Recently I had a chat on our Facebook page with Jonathan from Oxfordshire Narrowboat Trust. At 42 years old he is the youngest crew member on nb Venturer on the South Oxford Canal. The recent TV series Great Canal Journeys featuring Prunella Scales and Timothy West perhaps confirmed the misconception that the waterways are just a tranquil haven for retired couples.
In a recent Boaters Update on the Canal and Rivers Trust website Ivor Caplan reported that
“Although the number of private powered boat licences has grown steady, the age of their owners has changed dramatically. A recent survey of licences indicates nearly a third are over 65 and only 3% under 35. This is hardly surprising, budgets are tighter than at any time and the cost of boat ownership has increased considerably. Hire boating has also changed, with fewer family groups, and some other ways of taking up boating such as camping boats are virtually ended.”
Because canoeing and other forms of non-powered boating is more affordable to young people CRT hope to incorporate these activities into the wider Trust’s leisure strategy and have discussed whether there are ways of transferring this enthusiasm to the powered boating sector.
The NCBA and many of our member organisations are striving to use the waterways to engage with young people, (although many of our members also offer services to disabled people of all ages and other disadvantaged groups.)
Many leaders of community boating projects, NCBA senior trainers and also our NCBA trustees are older people, since their ages reflect their many years of experience on canals. This may also be partly due to the fact that community boating can involve voluntary work, and perhaps younger people in full time jobs have less free time to commit to volunteering. However our organisation welcomes members of all ages and anyone can volunteer to get more involved with the NCBA or community boating if they so wish.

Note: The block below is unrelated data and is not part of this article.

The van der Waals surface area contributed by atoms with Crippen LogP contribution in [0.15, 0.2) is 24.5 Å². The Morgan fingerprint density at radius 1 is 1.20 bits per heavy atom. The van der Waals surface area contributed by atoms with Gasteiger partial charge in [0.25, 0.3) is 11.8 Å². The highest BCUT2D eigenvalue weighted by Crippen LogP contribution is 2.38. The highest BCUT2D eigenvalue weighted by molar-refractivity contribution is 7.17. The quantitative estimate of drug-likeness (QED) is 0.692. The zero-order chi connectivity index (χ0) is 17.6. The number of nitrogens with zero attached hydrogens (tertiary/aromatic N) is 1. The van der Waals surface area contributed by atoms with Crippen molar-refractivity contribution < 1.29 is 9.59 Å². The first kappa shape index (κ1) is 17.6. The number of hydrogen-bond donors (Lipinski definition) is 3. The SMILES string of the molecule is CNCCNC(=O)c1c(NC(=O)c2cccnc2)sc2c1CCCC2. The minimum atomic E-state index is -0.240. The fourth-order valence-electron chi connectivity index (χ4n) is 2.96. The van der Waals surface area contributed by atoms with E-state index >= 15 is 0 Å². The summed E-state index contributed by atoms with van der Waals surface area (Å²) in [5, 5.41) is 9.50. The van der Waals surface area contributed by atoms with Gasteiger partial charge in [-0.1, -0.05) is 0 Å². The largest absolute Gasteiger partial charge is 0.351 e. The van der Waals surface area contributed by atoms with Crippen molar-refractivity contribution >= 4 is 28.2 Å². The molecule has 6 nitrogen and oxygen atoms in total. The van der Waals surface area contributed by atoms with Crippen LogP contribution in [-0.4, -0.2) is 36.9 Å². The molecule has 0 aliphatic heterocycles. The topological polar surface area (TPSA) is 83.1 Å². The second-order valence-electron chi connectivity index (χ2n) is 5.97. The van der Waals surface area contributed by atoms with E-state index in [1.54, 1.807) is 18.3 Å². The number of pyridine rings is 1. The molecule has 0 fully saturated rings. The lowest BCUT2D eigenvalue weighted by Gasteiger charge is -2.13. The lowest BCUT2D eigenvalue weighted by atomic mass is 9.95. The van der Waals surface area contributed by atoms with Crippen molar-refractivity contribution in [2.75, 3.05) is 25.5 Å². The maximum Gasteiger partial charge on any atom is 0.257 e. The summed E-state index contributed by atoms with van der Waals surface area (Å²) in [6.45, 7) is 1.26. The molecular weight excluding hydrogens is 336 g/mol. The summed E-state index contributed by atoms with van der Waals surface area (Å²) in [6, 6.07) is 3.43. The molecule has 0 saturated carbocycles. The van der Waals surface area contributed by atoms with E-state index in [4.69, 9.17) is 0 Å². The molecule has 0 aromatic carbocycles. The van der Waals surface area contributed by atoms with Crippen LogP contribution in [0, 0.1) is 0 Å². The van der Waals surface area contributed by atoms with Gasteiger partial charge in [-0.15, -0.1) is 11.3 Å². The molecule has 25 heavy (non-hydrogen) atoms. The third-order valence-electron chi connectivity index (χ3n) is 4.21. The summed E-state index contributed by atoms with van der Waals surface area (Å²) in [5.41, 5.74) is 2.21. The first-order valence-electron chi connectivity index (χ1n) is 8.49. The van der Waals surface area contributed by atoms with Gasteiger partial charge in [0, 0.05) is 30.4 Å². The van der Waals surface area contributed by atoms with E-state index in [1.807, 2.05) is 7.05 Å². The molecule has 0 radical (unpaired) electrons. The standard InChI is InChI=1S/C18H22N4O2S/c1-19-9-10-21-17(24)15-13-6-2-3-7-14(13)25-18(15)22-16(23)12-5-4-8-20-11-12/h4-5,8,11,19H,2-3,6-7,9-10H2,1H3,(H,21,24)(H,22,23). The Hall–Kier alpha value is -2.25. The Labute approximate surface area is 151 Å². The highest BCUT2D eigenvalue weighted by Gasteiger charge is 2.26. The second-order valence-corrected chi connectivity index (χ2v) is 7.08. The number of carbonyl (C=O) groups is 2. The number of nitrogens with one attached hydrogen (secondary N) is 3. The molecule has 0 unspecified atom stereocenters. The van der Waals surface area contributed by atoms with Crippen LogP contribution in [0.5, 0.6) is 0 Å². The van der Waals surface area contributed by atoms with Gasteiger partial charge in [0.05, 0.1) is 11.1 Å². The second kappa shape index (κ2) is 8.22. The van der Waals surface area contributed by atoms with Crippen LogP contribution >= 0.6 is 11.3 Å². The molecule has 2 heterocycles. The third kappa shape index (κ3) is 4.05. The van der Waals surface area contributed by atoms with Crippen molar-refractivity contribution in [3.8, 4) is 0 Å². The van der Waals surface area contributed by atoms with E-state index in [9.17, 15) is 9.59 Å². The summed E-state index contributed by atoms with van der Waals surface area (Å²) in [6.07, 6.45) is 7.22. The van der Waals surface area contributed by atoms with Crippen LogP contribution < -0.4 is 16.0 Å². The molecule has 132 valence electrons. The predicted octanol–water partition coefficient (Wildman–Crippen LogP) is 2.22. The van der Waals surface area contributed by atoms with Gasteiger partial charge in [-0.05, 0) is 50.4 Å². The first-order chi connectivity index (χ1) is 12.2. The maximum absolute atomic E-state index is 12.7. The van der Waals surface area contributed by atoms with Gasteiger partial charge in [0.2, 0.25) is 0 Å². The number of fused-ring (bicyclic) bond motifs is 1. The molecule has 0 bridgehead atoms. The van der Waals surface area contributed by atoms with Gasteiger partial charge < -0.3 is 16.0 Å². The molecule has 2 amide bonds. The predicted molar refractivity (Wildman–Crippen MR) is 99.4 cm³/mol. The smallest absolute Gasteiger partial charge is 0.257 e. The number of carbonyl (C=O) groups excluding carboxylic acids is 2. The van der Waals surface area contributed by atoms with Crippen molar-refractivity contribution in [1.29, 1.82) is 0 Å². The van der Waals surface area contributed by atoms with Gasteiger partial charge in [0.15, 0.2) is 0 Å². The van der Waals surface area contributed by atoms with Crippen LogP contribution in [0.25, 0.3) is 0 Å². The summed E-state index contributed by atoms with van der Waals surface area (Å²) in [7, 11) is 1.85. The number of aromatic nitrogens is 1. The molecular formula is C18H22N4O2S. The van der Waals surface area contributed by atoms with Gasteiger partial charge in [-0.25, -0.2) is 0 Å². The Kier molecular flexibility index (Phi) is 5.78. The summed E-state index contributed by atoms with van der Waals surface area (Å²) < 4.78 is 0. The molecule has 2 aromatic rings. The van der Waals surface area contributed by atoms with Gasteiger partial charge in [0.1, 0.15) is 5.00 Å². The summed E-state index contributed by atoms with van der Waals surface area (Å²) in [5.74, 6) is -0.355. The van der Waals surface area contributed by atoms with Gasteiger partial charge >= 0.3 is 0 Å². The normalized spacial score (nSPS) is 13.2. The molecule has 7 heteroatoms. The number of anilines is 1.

Social media is a great place to get in touch with boaters of all ages. I am a member of many Facebook groups for boaters which seem to have a broad range of ages including young people, discussing a variety of issues, and there is no age barrier on Twitter where I sometimes join in with the hashtag #boatsthattweet.
To encourage a new, younger, generation of boaters, volunteers and supporters, in February 2014 the Canal and River Trust appointed 19 year old Chloe Donovan as the first chair of the Youth Engagement Advisory Group. They hope to inspire a new generation of waterway-enthusiasts by “getting young people involved in aspects of the waterways that interest them the most – anything from volunteering through to music and performing arts projects.”
Jonathan and the Oxfordshire Narrowboat Trust are trying hard to recruit younger members but he says it all falls down to time.
“People who are retired have the time where as people who have to work can’t put the time in themselves so it ends up with a greater portion of older people being involved.”
I know that when I was in my twenties finances were a barrier to me affording my own boat. Back then I didn’t realise that I could become actively involved with the waterways by volunteering. I have since met Louise, who was a teenager when she first started volunteering as a community boater in Hillingdon, West London. It gave her the opportunity to undertake a recognised steering course: Volunteering on canal boats: Louise’s story
“I found that volunteering at Hillingdon was a great way to give my time and energy and learn so much in return… I would recommend community boating and undertaking a training course to anyone who loves boating and helping other people enjoy the benefits of a day or two cruising in the fresh air passing scenic routes.”
You may also like: How I became a professional skipper